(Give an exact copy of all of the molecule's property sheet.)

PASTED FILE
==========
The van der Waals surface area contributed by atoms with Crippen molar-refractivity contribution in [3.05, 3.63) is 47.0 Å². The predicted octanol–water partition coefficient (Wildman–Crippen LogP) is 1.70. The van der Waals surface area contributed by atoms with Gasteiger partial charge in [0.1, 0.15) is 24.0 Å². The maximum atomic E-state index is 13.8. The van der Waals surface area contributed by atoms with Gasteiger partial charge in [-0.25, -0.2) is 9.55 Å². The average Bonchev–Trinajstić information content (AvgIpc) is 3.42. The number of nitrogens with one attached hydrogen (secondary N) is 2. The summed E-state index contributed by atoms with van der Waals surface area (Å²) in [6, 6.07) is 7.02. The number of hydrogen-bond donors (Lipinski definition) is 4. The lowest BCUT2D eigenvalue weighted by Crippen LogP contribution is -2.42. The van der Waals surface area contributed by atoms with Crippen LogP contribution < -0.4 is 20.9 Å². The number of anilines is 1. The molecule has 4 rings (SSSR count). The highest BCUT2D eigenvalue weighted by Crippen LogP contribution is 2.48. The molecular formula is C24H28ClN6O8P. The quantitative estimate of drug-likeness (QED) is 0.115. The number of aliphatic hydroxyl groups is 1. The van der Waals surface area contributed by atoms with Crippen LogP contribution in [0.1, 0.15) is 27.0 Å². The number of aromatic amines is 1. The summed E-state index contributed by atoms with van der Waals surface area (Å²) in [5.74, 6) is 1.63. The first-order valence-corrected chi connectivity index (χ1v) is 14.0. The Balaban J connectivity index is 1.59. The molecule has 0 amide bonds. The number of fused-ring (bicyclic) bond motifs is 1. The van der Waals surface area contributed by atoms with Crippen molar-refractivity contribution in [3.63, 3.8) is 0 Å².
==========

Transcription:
The van der Waals surface area contributed by atoms with Crippen molar-refractivity contribution in [3.05, 3.63) is 47.0 Å². The predicted octanol–water partition coefficient (Wildman–Crippen LogP) is 1.70. The van der Waals surface area contributed by atoms with Gasteiger partial charge in [0.1, 0.15) is 24.0 Å². The maximum atomic E-state index is 13.8. The van der Waals surface area contributed by atoms with Gasteiger partial charge in [-0.25, -0.2) is 9.55 Å². The average Bonchev–Trinajstić information content (AvgIpc) is 3.42. The number of nitrogens with one attached hydrogen (secondary N) is 2. The summed E-state index contributed by atoms with van der Waals surface area (Å²) in [6, 6.07) is 7.02. The number of hydrogen-bond donors (Lipinski definition) is 4. The lowest BCUT2D eigenvalue weighted by Crippen LogP contribution is -2.42. The van der Waals surface area contributed by atoms with Crippen LogP contribution < -0.4 is 20.9 Å². The number of anilines is 1. The molecule has 4 rings (SSSR count). The highest BCUT2D eigenvalue weighted by Crippen LogP contribution is 2.48. The molecular formula is C24H28ClN6O8P. The quantitative estimate of drug-likeness (QED) is 0.115. The number of aliphatic hydroxyl groups is 1. The van der Waals surface area contributed by atoms with Crippen LogP contribution in [0.1, 0.15) is 27.0 Å². The number of aromatic amines is 1. The summed E-state index contributed by atoms with van der Waals surface area (Å²) in [5.74, 6) is 1.63. The first-order valence-corrected chi connectivity index (χ1v) is 14.0. The Balaban J connectivity index is 1.59. The molecule has 0 amide bonds. The number of fused-ring (bicyclic) bond motifs is 1. The van der Waals surface area contributed by atoms with Crippen molar-refractivity contribution in [3.63, 3.8) is 0 Å².